It’s not clear when or how such a moment might come. In Iowa, an endorsement from someone like Vander Plaats could be a huge boon among social conservatives, but state observers say they suspect Vander Plaats’s still-unstated affection lies with Cruz. Jindal’s most high-profile moment of late, perhaps, was a speech at the National Press Club excoriating Donald Trump as a “narcissist” and an “egomaniac” unfit to be president. The diatribe was funny, and Jindal has incorporated part of it into his stump speech. But it struck some Republicans as desperate coming from someone whose poll numbers so far leave him no chance to deliver those insults in person on a debate stage.

If Jindal’s bet on Iowa pays off, his campaign will face the daunting task of harnessing the ensuing momentum on a shoestring budget.

Jindal says there’s no guarantee he’ll even take part in the next undercard debate, though he has not yet made a decision “in terms of what we’ll participate in.” His campaign has not been shy about its displeasure with the polling criteria for the debates. Senior adviser Curt Anderson mocked the Republican National Committee and the two-tiered system in a Wall Street Journal op-ed last Thursday, and Jindal accuses “the RNC and the media” of “trying to clear the field for Jeb.”

If Jindal’s bet on Iowa pays off, his campaign will face the daunting task of harnessing the ensuing momentum on a shoestring budget. Iowa offers a unique opportunity for less well-funded candidates to burst on the scene, but historically some have struggled with what comes next. When Santorum won the caucuses in 2012, his campaign appeared ill-prepared to handle the increased interest, and some of his subsequent New Hampshire events had to be moved outside — in the depths of winter — to accommodate unanticipated crowds. His early lack of resources meant he was unable to even compete in Virginia, where he failed to file a petition to appear on the primary ballot.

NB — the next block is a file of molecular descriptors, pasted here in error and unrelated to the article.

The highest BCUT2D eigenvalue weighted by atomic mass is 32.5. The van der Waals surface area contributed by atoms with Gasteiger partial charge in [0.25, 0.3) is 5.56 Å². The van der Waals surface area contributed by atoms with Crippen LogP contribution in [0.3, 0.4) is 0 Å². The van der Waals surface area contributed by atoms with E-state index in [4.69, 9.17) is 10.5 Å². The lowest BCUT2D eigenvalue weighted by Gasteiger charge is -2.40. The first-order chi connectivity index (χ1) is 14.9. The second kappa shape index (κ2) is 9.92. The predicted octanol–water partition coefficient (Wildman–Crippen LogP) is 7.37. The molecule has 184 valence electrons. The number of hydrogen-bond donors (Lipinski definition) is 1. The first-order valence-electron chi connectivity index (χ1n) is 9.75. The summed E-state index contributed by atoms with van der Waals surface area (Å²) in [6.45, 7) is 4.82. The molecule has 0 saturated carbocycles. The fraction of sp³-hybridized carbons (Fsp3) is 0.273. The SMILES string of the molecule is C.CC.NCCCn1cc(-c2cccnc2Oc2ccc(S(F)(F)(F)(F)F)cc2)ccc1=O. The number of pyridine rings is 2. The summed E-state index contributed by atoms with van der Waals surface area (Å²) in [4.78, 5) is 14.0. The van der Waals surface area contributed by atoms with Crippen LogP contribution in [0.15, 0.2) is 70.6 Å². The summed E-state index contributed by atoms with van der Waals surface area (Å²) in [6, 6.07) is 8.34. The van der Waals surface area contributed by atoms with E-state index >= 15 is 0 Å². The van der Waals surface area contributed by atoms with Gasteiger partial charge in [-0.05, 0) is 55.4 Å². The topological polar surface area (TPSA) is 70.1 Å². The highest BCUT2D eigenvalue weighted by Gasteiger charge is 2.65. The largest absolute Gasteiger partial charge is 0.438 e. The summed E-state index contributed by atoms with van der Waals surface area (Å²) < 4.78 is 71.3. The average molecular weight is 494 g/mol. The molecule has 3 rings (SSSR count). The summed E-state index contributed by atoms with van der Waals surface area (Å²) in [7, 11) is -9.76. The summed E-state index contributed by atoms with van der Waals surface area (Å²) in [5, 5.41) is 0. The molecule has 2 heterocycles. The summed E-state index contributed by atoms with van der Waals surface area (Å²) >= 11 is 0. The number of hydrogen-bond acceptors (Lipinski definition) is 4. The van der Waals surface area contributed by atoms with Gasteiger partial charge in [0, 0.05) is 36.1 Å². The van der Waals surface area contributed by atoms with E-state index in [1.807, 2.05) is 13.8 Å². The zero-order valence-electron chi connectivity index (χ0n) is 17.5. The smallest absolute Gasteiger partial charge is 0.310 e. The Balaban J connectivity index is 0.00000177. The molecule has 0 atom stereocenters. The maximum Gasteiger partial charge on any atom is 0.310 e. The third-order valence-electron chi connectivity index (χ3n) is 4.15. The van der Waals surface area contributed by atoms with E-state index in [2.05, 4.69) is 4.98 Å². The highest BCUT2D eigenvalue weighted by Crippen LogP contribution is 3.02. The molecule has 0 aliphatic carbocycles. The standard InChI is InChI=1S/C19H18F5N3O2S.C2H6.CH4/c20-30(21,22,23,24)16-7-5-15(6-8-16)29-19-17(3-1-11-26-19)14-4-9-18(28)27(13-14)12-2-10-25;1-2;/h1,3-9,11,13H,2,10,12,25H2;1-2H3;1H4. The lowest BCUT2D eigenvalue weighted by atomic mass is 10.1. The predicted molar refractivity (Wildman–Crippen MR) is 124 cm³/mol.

“We thought about that a lot,” Anderson says of such a scenario, but he declines to elaborate. “There’s some parts of your strategy you don’t tell reporters.”

#related#The Jindal campaign is not raising boatloads of money. Jindal was only a candidate for six days of the second fundraising quarter, during which he pulled in just $579,000. And Anderson says the campaign didn’t raise a massive haul in the just-concluded third quarter, either. “It’s enough to get by,” he says, declining to give the exact number. “It’s not gonna be like ‘Wow, he really raised a lot of money.’”

Jindal’s team planned for a lean budget, and he tells National Review that the campaign has no debt. But that means a limited organization in Iowa, where success depends on corralling voters to spend several hours caucusing on a winter weeknight. Jindal’s campaign has just four paid staffers there, and Anderson says they are relying on volunteers to help get voters to the caucuses. They have some help: Believe Again, a super PAC backing Jindal’s candidacy, has been working on the ground to help organize support for the Louisiana governor.

Anderson also argues Jindal is a less monochromatic candidate than Santorum and Huckabee were when they won the caucuses. He is certainly competing for the Christian conservative vote in Iowa. But Anderson argues that Jindal’s serious policy chops — he has the only detailed plan to replace Obamacare of any candidate remaining in the field — and his two terms as Louisiana governor will give him a chance to compete in multiple lanes, maintaining broader appeal beyond the Iowa caucuses.